The Netgear R6400 is a dual-band AC1750 router that can deliver throughput of up to 450Mbps on the 2.4GHz band and up to 1300Mbps on the 5GHz band. It didn’t beat the new Linksys by much, but it’s a strong value with a $150 street price. The Google/TP-Link OnHub is also an AC1900 router, but it trailed the field on this benchmark by a wide margin.
5GHz 802.11ac performance
I plugged in a D-Link DWA-192 USB Wi-Fi adapter into my test client to measure each router’s 802.11ac performance. I retired the Asus USB-AC56 adapter I was using previously because it’s limited to two spatial streams where the D-Link supports three. The WRT1900ACS performed very well here, especially at long range. The Google OnHub also performed well; in fact, it was faster than all the other routers when the client was in the same room as the router, nine feet away, and when the client was in my great room, 33 feet from the router with one interior insulated wall in between.
But the new Linksys was the fastest performer by a wide margin at long range, when the client was in my sun room, 65 feet from the router and separated by two insulated interior walls. The OnHub, meanwhile, fell way behind with the client in this location; and the older Linksys was surprisingly slow at close range.
Network-attached storage performance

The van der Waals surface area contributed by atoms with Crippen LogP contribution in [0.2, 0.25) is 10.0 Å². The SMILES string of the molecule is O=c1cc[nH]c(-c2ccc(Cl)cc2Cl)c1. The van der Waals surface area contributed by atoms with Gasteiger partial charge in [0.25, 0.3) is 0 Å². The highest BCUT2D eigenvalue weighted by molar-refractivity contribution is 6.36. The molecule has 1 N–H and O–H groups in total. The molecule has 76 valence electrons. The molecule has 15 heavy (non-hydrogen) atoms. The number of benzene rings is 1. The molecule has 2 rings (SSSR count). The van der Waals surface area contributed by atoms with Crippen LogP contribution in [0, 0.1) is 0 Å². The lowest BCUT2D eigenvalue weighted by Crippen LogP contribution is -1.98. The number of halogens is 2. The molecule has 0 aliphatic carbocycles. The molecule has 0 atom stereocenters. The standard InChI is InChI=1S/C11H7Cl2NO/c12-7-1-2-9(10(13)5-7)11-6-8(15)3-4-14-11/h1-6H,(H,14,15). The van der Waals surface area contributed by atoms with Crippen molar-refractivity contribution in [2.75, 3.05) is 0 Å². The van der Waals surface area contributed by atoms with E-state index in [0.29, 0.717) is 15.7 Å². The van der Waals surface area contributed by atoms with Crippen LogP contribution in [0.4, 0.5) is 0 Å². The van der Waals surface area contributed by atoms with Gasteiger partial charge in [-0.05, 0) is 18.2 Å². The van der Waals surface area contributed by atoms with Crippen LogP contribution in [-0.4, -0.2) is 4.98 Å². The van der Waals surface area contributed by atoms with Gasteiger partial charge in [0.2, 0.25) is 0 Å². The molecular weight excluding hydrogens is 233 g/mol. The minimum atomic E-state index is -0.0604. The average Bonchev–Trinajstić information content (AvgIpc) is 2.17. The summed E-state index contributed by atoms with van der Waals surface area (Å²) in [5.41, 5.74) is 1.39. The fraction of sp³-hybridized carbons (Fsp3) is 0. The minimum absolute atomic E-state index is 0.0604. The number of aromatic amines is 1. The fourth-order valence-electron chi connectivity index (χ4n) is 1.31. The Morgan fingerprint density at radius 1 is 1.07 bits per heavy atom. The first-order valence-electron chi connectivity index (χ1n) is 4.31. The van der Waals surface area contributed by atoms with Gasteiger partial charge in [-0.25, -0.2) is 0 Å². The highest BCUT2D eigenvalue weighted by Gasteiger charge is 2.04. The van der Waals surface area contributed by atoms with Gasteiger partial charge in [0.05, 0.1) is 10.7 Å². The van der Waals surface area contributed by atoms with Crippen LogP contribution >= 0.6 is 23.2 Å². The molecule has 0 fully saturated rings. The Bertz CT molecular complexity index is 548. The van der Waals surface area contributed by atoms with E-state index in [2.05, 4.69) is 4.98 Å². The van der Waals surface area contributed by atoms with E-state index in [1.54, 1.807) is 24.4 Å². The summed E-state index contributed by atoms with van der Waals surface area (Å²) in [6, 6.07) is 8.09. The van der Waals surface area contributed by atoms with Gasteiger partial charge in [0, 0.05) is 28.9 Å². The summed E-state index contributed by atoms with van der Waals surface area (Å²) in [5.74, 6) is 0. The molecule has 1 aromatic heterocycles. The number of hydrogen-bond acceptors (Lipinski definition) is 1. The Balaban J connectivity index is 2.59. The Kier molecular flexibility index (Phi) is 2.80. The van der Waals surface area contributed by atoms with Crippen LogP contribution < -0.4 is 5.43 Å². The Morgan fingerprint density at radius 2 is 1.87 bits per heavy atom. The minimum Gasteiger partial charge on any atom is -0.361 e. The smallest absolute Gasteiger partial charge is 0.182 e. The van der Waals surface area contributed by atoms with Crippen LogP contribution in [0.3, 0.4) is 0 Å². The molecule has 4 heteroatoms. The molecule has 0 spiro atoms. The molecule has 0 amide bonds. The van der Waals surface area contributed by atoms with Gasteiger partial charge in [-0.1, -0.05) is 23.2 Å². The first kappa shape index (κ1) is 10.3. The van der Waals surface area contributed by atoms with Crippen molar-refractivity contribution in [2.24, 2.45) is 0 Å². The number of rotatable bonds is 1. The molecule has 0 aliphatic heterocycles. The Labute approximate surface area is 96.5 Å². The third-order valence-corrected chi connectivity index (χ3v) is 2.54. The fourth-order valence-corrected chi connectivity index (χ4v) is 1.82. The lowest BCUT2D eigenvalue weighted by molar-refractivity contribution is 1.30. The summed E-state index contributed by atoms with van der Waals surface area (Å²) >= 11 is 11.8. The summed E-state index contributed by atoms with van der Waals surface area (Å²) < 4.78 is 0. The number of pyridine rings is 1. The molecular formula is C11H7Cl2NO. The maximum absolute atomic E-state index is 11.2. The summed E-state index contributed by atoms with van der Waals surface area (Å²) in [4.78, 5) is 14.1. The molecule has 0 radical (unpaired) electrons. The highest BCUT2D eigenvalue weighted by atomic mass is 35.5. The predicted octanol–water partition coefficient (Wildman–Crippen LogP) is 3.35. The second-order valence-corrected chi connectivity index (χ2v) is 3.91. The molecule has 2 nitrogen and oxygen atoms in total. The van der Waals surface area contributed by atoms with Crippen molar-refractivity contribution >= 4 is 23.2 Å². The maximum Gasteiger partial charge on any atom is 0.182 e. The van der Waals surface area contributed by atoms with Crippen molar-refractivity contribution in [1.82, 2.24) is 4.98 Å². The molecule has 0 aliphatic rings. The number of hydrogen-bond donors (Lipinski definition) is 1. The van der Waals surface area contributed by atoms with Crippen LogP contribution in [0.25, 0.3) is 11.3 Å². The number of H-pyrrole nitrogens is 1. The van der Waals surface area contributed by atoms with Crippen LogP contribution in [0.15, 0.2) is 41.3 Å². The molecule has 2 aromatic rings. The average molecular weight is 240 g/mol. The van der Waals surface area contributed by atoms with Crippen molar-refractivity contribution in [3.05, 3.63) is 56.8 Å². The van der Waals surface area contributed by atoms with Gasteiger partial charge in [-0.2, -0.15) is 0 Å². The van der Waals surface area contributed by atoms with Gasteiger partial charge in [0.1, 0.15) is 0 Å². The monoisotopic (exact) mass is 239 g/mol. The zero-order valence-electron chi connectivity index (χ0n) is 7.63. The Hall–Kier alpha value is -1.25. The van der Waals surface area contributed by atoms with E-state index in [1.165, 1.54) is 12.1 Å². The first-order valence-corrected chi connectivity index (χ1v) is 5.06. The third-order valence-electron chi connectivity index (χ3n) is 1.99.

If you’re looking for network-attached storage, I typically recommend that you buy a dedicated NAS box. The WRT1900ACS has me almost rethinking my position. It is incredibly fast at read and writing large files (I use a 10GB zip file in my benchmark), and it’s very fast when it comes to handling large collections of files, too (I use a 10GB collection of files here). I still think a dedicated NAS box—with a mirrored array for redundancy—is the best approach if you have serious storage needs. But wow, this new Linksys is fast with storage.
For the record, I use a dedicated SSD in a desktop PC hardwired to the router to transfer files to and from a dedicated USB 3.0 SSD plugged into the router. Most people will connect a mechanical drive to the router and will see slower performance, but I wanted to take that bottleneck out of the equation for this benchmark.
Should you buy a WRT1900ACS?
I’ve been using the WRT1900AC in my smart home ever since that router shipped (it’s sitting atop the Linksys SE4008 WRT 8-port switch, which rests in turn on a D-Link DGS-1024D 24-port switch). The router has been supremely reliable, even though my home-run closet tends to get a little warm. Most of my audio and video gear is hardwired to my network, so I don’t need the added flexibility than an AC3200 router offers.
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